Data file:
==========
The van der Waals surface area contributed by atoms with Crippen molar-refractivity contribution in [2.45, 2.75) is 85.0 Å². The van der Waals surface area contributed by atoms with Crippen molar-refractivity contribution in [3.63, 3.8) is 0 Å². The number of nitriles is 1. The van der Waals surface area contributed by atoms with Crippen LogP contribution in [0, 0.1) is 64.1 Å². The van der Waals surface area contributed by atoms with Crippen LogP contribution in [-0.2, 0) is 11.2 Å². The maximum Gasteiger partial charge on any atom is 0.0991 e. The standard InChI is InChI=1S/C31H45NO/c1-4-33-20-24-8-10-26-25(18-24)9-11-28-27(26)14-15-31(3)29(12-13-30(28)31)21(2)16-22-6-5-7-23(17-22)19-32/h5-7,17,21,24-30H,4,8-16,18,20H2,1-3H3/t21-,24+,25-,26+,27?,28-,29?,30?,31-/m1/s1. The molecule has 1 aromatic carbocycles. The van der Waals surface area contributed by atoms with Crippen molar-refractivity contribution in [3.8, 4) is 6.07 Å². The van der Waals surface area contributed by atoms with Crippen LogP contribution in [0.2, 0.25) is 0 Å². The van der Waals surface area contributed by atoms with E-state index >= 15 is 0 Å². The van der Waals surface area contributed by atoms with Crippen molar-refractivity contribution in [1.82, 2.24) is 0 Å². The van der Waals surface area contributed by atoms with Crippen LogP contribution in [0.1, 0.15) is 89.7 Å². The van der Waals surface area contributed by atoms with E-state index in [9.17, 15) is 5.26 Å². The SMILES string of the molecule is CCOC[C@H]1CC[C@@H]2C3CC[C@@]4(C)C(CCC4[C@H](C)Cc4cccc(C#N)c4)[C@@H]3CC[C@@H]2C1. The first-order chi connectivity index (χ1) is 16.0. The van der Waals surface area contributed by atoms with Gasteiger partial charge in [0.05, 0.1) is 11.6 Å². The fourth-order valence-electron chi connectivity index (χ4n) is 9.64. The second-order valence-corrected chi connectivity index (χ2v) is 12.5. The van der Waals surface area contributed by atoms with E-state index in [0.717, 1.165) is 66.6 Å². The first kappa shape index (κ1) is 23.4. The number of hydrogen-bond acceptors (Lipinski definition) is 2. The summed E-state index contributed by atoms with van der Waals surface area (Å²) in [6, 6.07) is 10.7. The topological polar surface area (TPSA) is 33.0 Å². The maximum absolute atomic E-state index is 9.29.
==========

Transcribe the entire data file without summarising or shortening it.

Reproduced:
The van der Waals surface area contributed by atoms with Crippen molar-refractivity contribution in [2.45, 2.75) is 85.0 Å². The van der Waals surface area contributed by atoms with Crippen molar-refractivity contribution in [3.63, 3.8) is 0 Å². The number of nitriles is 1. The van der Waals surface area contributed by atoms with Crippen LogP contribution in [0, 0.1) is 64.1 Å². The van der Waals surface area contributed by atoms with Crippen LogP contribution in [-0.2, 0) is 11.2 Å². The maximum Gasteiger partial charge on any atom is 0.0991 e. The standard InChI is InChI=1S/C31H45NO/c1-4-33-20-24-8-10-26-25(18-24)9-11-28-27(26)14-15-31(3)29(12-13-30(28)31)21(2)16-22-6-5-7-23(17-22)19-32/h5-7,17,21,24-30H,4,8-16,18,20H2,1-3H3/t21-,24+,25-,26+,27?,28-,29?,30?,31-/m1/s1. The molecule has 1 aromatic carbocycles. The van der Waals surface area contributed by atoms with Crippen molar-refractivity contribution in [3.8, 4) is 6.07 Å². The van der Waals surface area contributed by atoms with Crippen LogP contribution in [0.2, 0.25) is 0 Å². The van der Waals surface area contributed by atoms with E-state index >= 15 is 0 Å². The van der Waals surface area contributed by atoms with Crippen molar-refractivity contribution in [1.82, 2.24) is 0 Å². The van der Waals surface area contributed by atoms with Crippen LogP contribution in [0.1, 0.15) is 89.7 Å². The van der Waals surface area contributed by atoms with E-state index in [9.17, 15) is 5.26 Å². The SMILES string of the molecule is CCOC[C@H]1CC[C@@H]2C3CC[C@@]4(C)C(CCC4[C@H](C)Cc4cccc(C#N)c4)[C@@H]3CC[C@@H]2C1. The first-order chi connectivity index (χ1) is 16.0. The van der Waals surface area contributed by atoms with Gasteiger partial charge in [0.05, 0.1) is 11.6 Å². The fourth-order valence-electron chi connectivity index (χ4n) is 9.64. The second-order valence-corrected chi connectivity index (χ2v) is 12.5. The van der Waals surface area contributed by atoms with E-state index in [0.717, 1.165) is 66.6 Å². The first kappa shape index (κ1) is 23.4. The number of hydrogen-bond acceptors (Lipinski definition) is 2. The summed E-state index contributed by atoms with van der Waals surface area (Å²) in [6, 6.07) is 10.7. The topological polar surface area (TPSA) is 33.0 Å². The maximum absolute atomic E-state index is 9.29.